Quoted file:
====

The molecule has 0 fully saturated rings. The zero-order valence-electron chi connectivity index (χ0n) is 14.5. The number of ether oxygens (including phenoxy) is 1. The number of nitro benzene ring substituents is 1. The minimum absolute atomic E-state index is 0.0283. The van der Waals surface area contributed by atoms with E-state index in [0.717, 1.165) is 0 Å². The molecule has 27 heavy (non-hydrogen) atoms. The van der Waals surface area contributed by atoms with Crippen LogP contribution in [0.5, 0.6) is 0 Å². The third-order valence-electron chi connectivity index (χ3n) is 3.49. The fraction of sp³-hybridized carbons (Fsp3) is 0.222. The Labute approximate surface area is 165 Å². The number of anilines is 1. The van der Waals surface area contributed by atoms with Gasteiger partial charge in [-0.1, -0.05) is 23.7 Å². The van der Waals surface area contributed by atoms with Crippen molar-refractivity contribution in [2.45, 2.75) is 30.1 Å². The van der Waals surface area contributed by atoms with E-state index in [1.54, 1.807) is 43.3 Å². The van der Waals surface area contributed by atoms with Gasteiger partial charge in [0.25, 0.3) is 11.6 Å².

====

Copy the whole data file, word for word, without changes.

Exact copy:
The molecule has 0 fully saturated rings. The zero-order valence-electron chi connectivity index (χ0n) is 14.5. The number of ether oxygens (including phenoxy) is 1. The number of nitro benzene ring substituents is 1. The minimum absolute atomic E-state index is 0.0283. The van der Waals surface area contributed by atoms with E-state index in [0.717, 1.165) is 0 Å². The molecule has 27 heavy (non-hydrogen) atoms. The van der Waals surface area contributed by atoms with Crippen LogP contribution in [0.5, 0.6) is 0 Å². The third-order valence-electron chi connectivity index (χ3n) is 3.49. The fraction of sp³-hybridized carbons (Fsp3) is 0.222. The Labute approximate surface area is 165 Å². The number of anilines is 1. The van der Waals surface area contributed by atoms with Gasteiger partial charge in [-0.1, -0.05) is 23.7 Å². The van der Waals surface area contributed by atoms with Crippen molar-refractivity contribution in [2.45, 2.75) is 30.1 Å². The van der Waals surface area contributed by atoms with E-state index in [1.54, 1.807) is 43.3 Å². The van der Waals surface area contributed by atoms with Gasteiger partial charge in [0.25, 0.3) is 11.6 Å².